market; fresh; produce; storage; exporting; quality

Namibian farmers lose due to lack of cold storage facility

The Namibian Agro-marketing and Trade Agency (AMTA) says the country still relies heavily on imported fresh produce because it has no long-term cold storage facilities.

According to AMTA’s annual report for 2016/’17, all perishable products like vegetables, tomatoes, onions, butternuts, potatoes and cabbages must be consumed shortly after harvest due to the lack of cold storage facilities.

The agency said local producers incur huge daily stock losses because they are forced to throw away perishable leftovers in times of poor demand or saturation of the fresh produce market.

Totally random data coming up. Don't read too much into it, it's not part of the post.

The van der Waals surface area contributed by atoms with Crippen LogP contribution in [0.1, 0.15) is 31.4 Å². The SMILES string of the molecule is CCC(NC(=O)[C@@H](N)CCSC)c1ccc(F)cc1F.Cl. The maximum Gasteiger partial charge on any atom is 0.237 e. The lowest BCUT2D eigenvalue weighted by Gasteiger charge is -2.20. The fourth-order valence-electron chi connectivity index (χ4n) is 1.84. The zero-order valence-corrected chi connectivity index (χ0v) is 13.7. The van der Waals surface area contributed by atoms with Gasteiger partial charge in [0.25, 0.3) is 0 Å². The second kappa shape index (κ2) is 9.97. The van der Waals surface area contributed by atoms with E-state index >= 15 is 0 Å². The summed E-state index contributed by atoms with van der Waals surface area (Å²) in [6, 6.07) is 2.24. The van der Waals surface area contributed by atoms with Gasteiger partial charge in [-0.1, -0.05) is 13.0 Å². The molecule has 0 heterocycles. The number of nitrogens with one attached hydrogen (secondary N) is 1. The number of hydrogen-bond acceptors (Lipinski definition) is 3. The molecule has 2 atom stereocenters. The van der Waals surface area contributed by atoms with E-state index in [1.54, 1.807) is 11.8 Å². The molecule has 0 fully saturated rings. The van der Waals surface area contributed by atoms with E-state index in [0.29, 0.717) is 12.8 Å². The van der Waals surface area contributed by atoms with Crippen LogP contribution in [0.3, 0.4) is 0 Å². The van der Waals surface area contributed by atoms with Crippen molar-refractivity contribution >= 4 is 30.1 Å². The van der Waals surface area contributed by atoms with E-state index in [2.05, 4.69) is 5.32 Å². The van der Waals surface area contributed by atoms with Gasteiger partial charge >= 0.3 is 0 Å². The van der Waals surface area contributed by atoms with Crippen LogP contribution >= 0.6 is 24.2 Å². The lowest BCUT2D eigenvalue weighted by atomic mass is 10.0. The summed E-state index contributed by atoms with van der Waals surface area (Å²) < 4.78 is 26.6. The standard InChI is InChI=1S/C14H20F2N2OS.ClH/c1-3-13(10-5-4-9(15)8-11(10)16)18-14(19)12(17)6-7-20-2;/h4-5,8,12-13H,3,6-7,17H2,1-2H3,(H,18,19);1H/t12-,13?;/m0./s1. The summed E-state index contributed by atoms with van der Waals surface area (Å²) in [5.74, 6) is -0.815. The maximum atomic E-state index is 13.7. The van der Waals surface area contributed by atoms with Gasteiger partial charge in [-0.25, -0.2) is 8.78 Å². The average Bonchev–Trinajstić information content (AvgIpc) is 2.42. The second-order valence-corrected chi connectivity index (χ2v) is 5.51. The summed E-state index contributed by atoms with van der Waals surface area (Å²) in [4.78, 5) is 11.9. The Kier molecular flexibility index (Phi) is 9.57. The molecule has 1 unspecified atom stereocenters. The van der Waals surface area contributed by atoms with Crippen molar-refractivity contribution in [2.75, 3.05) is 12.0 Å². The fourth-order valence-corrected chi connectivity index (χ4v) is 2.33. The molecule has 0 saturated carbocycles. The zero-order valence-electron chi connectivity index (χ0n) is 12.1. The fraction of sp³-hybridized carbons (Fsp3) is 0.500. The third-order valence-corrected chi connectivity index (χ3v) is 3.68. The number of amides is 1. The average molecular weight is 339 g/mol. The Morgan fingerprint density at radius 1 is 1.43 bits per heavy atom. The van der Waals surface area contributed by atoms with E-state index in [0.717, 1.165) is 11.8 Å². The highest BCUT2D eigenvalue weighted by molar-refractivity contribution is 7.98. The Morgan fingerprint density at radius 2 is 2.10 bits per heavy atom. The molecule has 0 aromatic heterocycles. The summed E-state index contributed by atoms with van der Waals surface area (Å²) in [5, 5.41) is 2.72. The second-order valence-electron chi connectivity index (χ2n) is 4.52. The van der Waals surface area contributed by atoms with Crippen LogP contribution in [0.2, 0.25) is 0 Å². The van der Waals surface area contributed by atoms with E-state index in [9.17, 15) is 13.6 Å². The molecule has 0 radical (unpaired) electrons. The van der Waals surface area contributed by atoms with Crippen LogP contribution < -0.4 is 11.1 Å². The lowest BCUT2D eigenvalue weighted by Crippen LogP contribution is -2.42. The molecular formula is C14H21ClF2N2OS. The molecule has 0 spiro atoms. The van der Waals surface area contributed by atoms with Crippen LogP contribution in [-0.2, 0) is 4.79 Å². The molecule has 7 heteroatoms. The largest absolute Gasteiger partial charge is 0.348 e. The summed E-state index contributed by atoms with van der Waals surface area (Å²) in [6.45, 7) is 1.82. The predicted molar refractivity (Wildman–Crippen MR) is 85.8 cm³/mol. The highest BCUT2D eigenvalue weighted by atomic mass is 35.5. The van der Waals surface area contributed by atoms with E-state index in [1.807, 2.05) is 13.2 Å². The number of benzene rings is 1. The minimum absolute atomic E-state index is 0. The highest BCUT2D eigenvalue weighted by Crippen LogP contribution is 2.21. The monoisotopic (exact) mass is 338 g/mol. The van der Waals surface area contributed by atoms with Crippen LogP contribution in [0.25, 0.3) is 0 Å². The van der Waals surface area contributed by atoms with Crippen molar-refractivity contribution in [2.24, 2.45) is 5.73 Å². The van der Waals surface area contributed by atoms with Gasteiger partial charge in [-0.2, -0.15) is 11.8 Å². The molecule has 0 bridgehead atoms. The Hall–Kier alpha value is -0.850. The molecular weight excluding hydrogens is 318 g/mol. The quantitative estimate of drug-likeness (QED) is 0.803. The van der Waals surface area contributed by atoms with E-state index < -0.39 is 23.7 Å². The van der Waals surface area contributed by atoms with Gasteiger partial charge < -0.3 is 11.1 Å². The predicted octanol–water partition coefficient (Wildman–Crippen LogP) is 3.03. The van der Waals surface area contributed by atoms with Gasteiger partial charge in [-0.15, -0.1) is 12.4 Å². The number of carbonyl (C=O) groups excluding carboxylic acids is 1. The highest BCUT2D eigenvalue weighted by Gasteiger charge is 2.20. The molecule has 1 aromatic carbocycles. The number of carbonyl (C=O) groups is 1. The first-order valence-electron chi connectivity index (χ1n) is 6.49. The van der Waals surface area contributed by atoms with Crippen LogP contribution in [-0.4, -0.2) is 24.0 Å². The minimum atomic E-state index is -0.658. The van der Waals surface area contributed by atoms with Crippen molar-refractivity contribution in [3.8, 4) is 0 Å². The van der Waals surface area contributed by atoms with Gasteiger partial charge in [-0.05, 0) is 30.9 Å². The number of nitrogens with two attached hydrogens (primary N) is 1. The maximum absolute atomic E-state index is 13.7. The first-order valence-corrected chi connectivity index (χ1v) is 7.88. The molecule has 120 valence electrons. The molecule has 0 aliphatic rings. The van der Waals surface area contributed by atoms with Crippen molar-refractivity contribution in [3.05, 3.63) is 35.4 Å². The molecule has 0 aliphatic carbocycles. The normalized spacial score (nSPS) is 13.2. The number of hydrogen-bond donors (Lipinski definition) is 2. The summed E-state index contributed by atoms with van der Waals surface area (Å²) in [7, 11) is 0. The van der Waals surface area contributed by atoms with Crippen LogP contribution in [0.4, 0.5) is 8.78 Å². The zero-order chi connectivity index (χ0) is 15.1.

“If there is no demand in the market, the crops must be stored until demand grows. The construction of a fresh produce cold storage facility will therefore help reduce reliance on the importation of crops that we can produce and store for consumption at a later stage,” said NAMTA Head Lukas Lungameni.

Ideally, the country needs a cold storage facility that can hold produce for up to 6 months. Plans are also underway to increase the National Strategic Food Reserve (NSFR) from 22 900 metric tons to 67 000 in the next few years.


According to the annual report, 4 885.54 metric tons of crops with an estimated value of N$34 million were sold through NAMTA’s 3 fresh produce markets in the 2016/’17 season.

The main products included potatoes, onions, tomatoes, cabbage, butternuts, watermelons, gem squash, carrots, green peppers and sweet potatoes.

Among other limitations, the agency said it cannot compete with well-established fresh produce agents operating locally and internationally. It also bemoaned the high cost of relying on South African laboratories to inspect all Namibian fresh produce imports.

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